In its decision to gut key provisions of the Voting Rights Act, the U.S. Supreme Court brushed aside the considered judgment of a nearly unanimous Congress and opened the door to new forms of discrimination against minority voters.
From my office at the Southern Poverty Law Center, I can see the route where thousands marched from Selma to Montgomery in 1965 in support of the right to vote. Today, the Supreme Court basically said that the country should reverse its course.
In its decision to gut key provisions of the Voting Rights Act, the court brushed aside the considered judgment of a nearly unanimous Congress and opened the door to new forms of discrimination against minority voters.
After compiling an extensive legislative record, the House passed a bill in 2007 reauthorizing the preclearance provisions of the Voting Right Act by a vote of 390 to 33. In the Senate, the vote was even more lopsided – 98 to 0. Today, by a narrow 5-to-4 vote, the Supreme Court has said that Congress has to start over.
Chief Justice Roberts, writing for the activist wing of the court, said that the formula in the Voting Rights Act used to identify jurisdictions like Alabama and Mississippi for added voter protections was no longer “justified by current needs.”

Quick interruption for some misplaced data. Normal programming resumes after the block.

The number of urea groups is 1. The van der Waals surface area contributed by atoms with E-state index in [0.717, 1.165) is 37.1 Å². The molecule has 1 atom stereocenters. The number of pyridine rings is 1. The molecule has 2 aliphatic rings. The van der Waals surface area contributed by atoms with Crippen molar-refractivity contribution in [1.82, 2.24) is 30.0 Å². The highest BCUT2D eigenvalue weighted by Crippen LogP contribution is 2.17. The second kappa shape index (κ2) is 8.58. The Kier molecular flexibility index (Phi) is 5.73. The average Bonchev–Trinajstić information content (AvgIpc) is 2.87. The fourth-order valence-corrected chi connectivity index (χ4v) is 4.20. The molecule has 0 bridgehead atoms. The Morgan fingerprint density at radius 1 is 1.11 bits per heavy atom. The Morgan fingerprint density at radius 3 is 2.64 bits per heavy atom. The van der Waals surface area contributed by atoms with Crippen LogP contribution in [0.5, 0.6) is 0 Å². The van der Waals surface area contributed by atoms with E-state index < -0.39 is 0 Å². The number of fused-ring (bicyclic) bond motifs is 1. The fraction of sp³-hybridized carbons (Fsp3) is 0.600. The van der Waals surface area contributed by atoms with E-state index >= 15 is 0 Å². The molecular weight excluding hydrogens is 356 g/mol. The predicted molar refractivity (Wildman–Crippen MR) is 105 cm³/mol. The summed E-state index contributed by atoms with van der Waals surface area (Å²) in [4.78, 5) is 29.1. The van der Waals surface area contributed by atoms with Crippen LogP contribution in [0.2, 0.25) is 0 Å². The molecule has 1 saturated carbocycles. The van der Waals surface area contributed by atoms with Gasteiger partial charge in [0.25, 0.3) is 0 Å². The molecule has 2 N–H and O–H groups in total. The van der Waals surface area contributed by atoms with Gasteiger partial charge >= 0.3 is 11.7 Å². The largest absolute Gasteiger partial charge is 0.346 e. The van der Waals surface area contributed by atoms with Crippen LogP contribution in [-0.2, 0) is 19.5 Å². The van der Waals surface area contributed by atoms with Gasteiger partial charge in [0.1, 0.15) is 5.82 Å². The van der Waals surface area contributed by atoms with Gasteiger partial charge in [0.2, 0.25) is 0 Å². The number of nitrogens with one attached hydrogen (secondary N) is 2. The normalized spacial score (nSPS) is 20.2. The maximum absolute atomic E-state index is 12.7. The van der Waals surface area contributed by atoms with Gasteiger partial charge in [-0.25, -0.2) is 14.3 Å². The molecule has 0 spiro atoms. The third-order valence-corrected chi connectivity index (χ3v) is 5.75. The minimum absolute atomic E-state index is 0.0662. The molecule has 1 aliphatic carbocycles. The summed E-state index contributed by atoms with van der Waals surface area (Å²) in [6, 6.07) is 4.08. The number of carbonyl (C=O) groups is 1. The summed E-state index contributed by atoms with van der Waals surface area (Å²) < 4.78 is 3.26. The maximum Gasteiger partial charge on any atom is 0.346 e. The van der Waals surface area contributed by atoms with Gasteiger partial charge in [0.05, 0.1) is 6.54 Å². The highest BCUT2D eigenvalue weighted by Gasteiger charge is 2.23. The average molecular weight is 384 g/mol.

The facts tell a different story.
In the history of voting in Alabama, not a single black candidate has been able to defeat a white incumbent or win an open seat in a statewide race. Black office holders in Alabama are confined almost exclusively to minority districts because voting in the state is still highly polarized along racial lines. This polarization distorts the political process and gives the majority the very ability to dominate the minority that the Voting Rights Act was designed to address.
And yes, places like Alabama in the Deep South are different. Again, the facts tell the story. While 40 percent of the white voting public cast their ballots for a black president nationwide, only 15 percent of white voters did so in Alabama. And as Justice Ginsburg pointed out in her dissent, there are still Alabama legislators who talk openly about suppressing the black vote and refer to black voters as “aborigines.” Freed by the Supreme Court from the protections for minority voters that Congress envisioned, one can only imagine what these kinds of legislators will think of next.
At the conclusion of the great Selma-to-Montgomery voting rights march, Dr. King said that it would not be long before the era of discrimination in voting would be behind us. After today’s decision, the path will be much longer and tortuous. But we must not be discouraged or give up. The dream is still worth fighting for.